Honourable senators, today I rise to present my views on Bill C- 377. As some honourable senators may have noted, I rarely see reason to speak up in the Senate, where nearly all senators consistently vote along party lines. However, I need to note that, in my opinion, the Senate has merits as a non-elected body only if it truly acts as a chamber of sober second thought, based on the merits of the bills or amendments and not based on some partisan political calculation.
Having said this, I sense that by exception, at least I hope, there is more openness and flexibility from senators on both sides to actually consider this bill on its merits. Please allow me to participate in the debate by summarizing my thoughts in respect of this bill.
As many have noted, Bill C-377 would require detailed disclosure of substantial financial and operating information from all labour organizations in Canada, including a listing of all suppliers and recipients who have received $5,000 or more, along with a description of the union's political donations and implications. I understand that the proposed bill is based on U.S. practices within the United States Department of Labor.
The reasoning behind these proposed new requirements is that because employees get income tax deductible credit for any union dues, the taxpaying public has a right to this otherwise private information about the labour organization and their activities.
First, as was raised by Senator Ringuette and Senator Segal, serious questions have arisen concerning the constitutionality of such a federal bill, where the provinces have principal responsibility for labour organizations and practices. Many legal scholars and most provinces have reiterated this position. Meanwhile, other scholars, such as the previous Supreme Court justice, the Honourable Michel Bastarache, have expressed a contrary opinion.
I suspect that many opponents of this bill use this constitutional argument as an obstacle to otherwise consider the merits of this bill. While I do not object to possible referral of this bill so to the Supreme Court to confirm its applicability before enactment, the anti-constitutionality of this bill is not certain enough for me to simply reject this bill at this point.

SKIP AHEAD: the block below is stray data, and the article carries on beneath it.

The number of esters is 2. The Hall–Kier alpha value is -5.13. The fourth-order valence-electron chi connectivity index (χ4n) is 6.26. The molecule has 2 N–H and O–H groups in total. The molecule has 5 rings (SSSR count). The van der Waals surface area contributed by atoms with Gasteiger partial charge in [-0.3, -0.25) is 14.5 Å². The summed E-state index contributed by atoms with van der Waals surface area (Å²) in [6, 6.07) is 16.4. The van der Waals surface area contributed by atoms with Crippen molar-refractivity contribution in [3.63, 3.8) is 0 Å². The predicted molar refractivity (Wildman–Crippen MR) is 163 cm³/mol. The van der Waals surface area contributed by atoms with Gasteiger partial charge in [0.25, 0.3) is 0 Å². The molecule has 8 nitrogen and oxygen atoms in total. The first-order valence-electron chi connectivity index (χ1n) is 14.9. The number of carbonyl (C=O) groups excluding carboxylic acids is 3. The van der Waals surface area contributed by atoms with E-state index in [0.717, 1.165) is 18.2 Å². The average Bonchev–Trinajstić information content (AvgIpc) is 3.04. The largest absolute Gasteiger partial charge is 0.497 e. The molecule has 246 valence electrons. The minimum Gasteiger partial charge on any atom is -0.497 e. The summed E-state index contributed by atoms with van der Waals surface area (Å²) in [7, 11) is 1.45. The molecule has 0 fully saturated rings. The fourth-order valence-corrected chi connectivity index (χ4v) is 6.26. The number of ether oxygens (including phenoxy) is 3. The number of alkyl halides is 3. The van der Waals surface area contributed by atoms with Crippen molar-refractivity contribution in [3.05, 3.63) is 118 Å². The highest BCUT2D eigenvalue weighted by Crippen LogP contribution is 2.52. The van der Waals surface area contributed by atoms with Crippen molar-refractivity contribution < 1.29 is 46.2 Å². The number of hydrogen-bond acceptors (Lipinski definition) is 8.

It is also important to point out that the Privacy Commissioner of Canada, Jennifer Stoddart, as well as numerous other subject matter experts, raised serious concerns about the unacceptable disclosure of personal and private information that this bill would require. This is a real problem and, in my opinion, a minor but very important amendment, as proposed by the commissioner, would be necessary in order to move forward with this bill.
As Senators Ringuette and Segal have mentioned before, the bill, as currently drafted, already has a serious, albeit unintended, consequence: it would require many mutual funds to disclose this detailed information. A few words must be added to the bill to amend it, as proposed by certain experts, to correct that problem.
Furthermore, other witnesses recommended that Bill C-377 be rejected because of the significant administrative cost to unions. That may be the case, but I feel that those opposed to the bill exaggerated the costs, looking for any possible objection to the bill. My proposed solution is a simple amendment to the bill, which would instead require disclosing only information about spending that is not related to collective bargaining. Based on my discussion with the bill's sponsor, that would be acceptable, given that it was his main goal. That amendment would make the accounting easier and could allow for the majority of the additional information to be provided without too much cost or burden to the unions.
Allow me to return to the main objective of this bill, which is to make unions much more transparent by having them provide detailed information about their operations and activities. Who among us is against greater transparency these days? Nevertheless, we must consider the arguments for and the merits of the need for such detailed information. Who needs it and why?
The initial justification for requiring this information to be made public is that union members receive a tax credit for all contributions, and thus the public is automatically entitled to this detailed financial and operating information from unions. I do not agree with this argument.
In fact, based on the structure and the intent of these sections of our Income Tax Act, it is fair and legitimate for union members to deduct union dues, as is the case in the United Kingdom, France, the United States and many other countries.
Furthermore, lawyers, chartered accountants, engineers and others can deduct professional expenses without their organizations having to disclose this same detailed information to the public.
In closing, the initial justification in and of itself does not stand up to scrutiny based on the criteria of fairness and common sense.
Honourable senators, I believe this bill has to be considered whether there is a need for more transparency by labour organizations on its own merits. Who requires more information? To what benefit to our society or for the intended audience would this information serve?